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Magnesium Shortage Expected To Hit Motorcycle Manufacturers by 2022

A view of a BMW Motorcycle in the factory

At this point, I’d say we’re at our limit for unfortunate events in the moto market. 

From the constipation of the Suez Canal situation to the longevity of the chip shortage crisis, to the pretty envelope wrapping all this up that has been (and continues to be) unprecedented times….we’re just saying that everyone could use a break, despite the great sales numbers for today’s two-wheeled industry

So naturally, given our current track record, we’ve now got an incoming magnesium shortage to chatter about.

Let’s get started.

the rear wheel of a motorcycle (magnesium alloy)

Visordown states that China has been hit by a massive power crisis, resulting in a dramatic decline in the production of magnesium. Our own motorcycle markets are extremely hungry for this alloy, as it does so much to represent everything lightweight and strong that we want in a motorcycle – and with China responsible for the production of 87% of the world’s magnesium, it’s not just the motorcycle industry about to be affected. 

the rear wheel of a motorcycle (magnesium alloy)

“China began suffering from rolling blackouts in September as a result of an electricity shortage,” explains the China Macro Economy.

“In response, local authorities ordered the country’s biggest magnesium smelters in Yulin, Shaanxi province, to cut power usage. Magnesium production at Yulin’s roughly 50 smelters in Fugu county – which account for about 60 percent of China’s total output – was halved from mid-September, and 15 of those smelters are likely to see a complete halt in production until March, according to industry figures and media reports.”

The Billiton Magnesium plant

That equation means that our own markets will see a serious shortage by Q1 of 2022, if not earlier.

“The magnesium shortage will likely hit the auto and aluminum sectors the hardest,” says Mok Yuen Cheng, senior managing editor for non-ferrous metals at commodities analyst S&P Global Platts. 

A view of a magnesium motor that has been die-cast

“Europe, Japan, and China have already seen auto output cuts this year due to chip shortages. Now, with the magnesium supply also tight, carmakers are facing higher production costs and further potential output curbs.”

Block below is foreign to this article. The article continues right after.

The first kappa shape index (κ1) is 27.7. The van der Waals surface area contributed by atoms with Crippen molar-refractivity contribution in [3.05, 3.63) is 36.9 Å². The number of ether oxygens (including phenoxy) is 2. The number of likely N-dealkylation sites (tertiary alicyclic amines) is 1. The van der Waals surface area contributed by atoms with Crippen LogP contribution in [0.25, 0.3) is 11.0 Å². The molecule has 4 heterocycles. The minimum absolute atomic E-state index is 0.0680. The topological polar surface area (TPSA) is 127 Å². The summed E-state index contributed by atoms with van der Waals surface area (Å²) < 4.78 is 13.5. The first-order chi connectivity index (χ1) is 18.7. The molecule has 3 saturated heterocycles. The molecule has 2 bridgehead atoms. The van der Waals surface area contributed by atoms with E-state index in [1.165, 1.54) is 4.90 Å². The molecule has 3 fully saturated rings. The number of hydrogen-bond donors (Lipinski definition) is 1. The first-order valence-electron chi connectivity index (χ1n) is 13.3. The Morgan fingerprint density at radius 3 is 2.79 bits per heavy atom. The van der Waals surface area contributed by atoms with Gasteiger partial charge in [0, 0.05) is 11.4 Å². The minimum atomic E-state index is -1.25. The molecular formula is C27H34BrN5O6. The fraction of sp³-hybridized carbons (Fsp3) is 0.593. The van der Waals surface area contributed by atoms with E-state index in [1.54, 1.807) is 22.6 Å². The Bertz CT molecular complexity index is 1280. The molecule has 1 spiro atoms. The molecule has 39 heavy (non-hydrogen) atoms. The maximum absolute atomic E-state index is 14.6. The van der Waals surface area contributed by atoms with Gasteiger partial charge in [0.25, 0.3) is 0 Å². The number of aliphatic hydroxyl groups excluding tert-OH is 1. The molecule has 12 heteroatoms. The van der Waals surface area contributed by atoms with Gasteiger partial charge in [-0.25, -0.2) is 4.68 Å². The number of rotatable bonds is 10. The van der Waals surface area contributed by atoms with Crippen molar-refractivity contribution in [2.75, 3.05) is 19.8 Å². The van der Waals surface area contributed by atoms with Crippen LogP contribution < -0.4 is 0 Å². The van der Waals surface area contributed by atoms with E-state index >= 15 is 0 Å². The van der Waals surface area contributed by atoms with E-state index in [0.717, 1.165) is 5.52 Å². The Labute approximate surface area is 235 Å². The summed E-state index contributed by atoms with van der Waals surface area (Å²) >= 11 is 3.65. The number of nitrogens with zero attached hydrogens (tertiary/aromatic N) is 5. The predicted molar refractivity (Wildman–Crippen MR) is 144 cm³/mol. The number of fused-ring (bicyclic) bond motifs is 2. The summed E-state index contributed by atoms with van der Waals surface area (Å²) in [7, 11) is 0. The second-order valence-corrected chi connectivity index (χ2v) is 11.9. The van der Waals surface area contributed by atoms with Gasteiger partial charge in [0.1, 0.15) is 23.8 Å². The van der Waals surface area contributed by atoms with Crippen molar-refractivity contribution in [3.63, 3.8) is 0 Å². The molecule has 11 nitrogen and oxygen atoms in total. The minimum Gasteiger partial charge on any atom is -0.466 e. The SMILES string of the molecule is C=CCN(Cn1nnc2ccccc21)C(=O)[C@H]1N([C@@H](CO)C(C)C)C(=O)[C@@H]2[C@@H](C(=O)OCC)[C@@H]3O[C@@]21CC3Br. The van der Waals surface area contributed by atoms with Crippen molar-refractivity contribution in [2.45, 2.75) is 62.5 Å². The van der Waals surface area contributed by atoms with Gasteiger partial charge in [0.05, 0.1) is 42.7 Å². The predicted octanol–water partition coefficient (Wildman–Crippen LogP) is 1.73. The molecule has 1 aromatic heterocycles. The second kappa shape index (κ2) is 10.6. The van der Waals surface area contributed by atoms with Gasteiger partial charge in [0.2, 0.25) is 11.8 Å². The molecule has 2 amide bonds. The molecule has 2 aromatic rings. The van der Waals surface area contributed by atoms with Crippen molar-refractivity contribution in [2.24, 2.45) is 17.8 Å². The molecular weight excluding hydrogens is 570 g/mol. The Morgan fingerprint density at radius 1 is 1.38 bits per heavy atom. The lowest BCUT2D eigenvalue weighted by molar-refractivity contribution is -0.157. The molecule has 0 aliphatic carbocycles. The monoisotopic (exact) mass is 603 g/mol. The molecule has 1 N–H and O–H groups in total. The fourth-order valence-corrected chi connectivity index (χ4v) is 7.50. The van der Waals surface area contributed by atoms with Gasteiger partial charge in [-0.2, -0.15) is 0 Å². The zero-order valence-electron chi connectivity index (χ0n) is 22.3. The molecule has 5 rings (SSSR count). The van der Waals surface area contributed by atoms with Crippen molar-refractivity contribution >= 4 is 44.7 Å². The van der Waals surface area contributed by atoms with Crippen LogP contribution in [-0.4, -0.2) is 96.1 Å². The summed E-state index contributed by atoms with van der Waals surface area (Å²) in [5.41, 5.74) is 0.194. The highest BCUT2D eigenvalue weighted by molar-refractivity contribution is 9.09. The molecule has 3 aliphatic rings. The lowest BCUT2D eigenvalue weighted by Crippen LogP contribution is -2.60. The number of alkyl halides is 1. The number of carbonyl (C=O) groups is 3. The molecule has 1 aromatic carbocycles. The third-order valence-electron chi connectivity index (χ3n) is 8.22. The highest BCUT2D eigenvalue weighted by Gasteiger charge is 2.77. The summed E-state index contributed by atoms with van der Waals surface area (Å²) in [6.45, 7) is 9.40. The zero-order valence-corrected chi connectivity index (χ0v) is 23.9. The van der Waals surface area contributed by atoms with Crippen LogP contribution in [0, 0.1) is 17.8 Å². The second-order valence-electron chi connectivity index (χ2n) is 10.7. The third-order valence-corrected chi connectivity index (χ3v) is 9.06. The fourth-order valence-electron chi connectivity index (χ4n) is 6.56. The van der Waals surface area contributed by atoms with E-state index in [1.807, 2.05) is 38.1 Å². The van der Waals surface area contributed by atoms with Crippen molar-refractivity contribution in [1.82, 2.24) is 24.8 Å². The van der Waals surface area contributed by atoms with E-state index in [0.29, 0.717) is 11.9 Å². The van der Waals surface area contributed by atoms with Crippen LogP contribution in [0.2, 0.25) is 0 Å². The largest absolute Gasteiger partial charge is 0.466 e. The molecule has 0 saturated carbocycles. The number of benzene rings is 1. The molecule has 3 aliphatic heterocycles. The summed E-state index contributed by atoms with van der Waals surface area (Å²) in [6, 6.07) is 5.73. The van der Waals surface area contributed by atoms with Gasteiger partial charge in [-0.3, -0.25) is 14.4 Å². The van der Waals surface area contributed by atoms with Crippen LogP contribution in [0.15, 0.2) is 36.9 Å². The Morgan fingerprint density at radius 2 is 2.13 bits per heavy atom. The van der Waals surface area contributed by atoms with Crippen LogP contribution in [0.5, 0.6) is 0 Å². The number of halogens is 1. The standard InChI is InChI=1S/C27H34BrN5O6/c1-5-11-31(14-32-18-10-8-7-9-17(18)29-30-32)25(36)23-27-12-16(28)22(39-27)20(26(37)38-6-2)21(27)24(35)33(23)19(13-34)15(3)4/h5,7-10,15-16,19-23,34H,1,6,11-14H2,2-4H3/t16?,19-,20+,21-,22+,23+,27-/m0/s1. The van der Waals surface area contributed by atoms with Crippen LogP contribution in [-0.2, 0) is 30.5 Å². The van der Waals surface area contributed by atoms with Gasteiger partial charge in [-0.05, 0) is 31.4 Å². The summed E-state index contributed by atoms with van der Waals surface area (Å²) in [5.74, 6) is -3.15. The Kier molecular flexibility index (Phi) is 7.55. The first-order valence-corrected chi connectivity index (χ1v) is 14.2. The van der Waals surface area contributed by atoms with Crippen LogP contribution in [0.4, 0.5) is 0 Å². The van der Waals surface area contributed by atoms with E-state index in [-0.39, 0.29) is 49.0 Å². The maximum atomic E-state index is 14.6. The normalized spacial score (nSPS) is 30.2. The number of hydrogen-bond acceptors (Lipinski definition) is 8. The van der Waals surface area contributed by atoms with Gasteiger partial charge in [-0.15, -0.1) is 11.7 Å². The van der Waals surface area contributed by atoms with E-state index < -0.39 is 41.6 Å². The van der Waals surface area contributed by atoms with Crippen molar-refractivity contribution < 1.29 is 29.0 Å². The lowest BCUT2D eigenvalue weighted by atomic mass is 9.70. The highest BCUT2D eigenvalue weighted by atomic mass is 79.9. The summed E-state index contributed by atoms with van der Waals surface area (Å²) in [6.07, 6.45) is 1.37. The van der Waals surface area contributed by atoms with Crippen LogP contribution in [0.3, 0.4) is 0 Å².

A factory view of magnesium alloy ingots

Last week, the German non-ferrous metal industrial association WVM wrote to the German government, saying that “it is expected that the current magnesium inventories in Germany, and respectively in the whole of Europe, will be exhausted by the end of November 2021.”

A worker focusing on a motorcycle in relation to recent news that there will soon be a magnesium shortage.

If you’re thinking this won’t be that crazy, it’s been enough to get the European Automobile Manufacturers Association (EAMA) to issue a warning to its members, with the following cry to affected governments:

‘…our industries jointly call on the European Commission and national governments to urgently work towards immediate actions with their Chinese counterparties to mitigate the short-term, critical shortage issue as well as the longer-term supply effects on European industries.’

A view of a worker looking in a magnesium tube

We will keep you posted on everything that comes down our pipeline for this story; in the meantime, be sure to brush up on what’s happening in the motorcycle industry with chip shortages, and as always – stay safe on the twisties.

  1. It is past time that the world recognizes that China is no ones friend. They have repeatedly made it difficult to buy basic items elsewhere; and now are rationing supplies to damage everyone’s industries. The Chinese goal is world domination and unless the world wakes up.they successful! Stop buying Chinese and force them to play fair with everyone.

  2. The problem for industry with this Magnesium shortage is that you can’t make aluminum without a fair amount of magnesium in the alloy – and it will be the shortage of billet aluminum that will impact many different industries around the world. the German auto makers consortium has said Europe will run out of magnesium by the end of November – just 4 weeks from now. All due to a lack of electricity in China to support smelting operations.

    1. Yes, interesting how quickly it will be hitting the central hemisphere. Currently in the works of researching percentages of manufacturers per country to see who will feel it the most – if Germany’s already panicking then I suppose we have our answer, though I prefer the hard, shiny truth of real numbers.

  3. ….yet we are still throwing away most of our waste/scrap aluminum due to short-sighted failures to encourage and support recycling in much of USA.

  4. Amen Mr. French you are absolutely correct. And because Chinese leaders see the government as far more important than human rights they are doubly dangerous to the free world. The West needs to wake up and stop helping them before it is too late and China holds all the cards….economically and militarily. And we go along with all this so we can sell more cars and Coco-Cola?

  5. First of all, thank you so much for this article. Great stuff. Very helpful.
    Second, good grief. What next!

    1. Hello Jonathan,

      Glad you liked it – I thoroughly enjoyed the research…and yes, I ask myself that each morning I’m surfing the web looking for the next thing…

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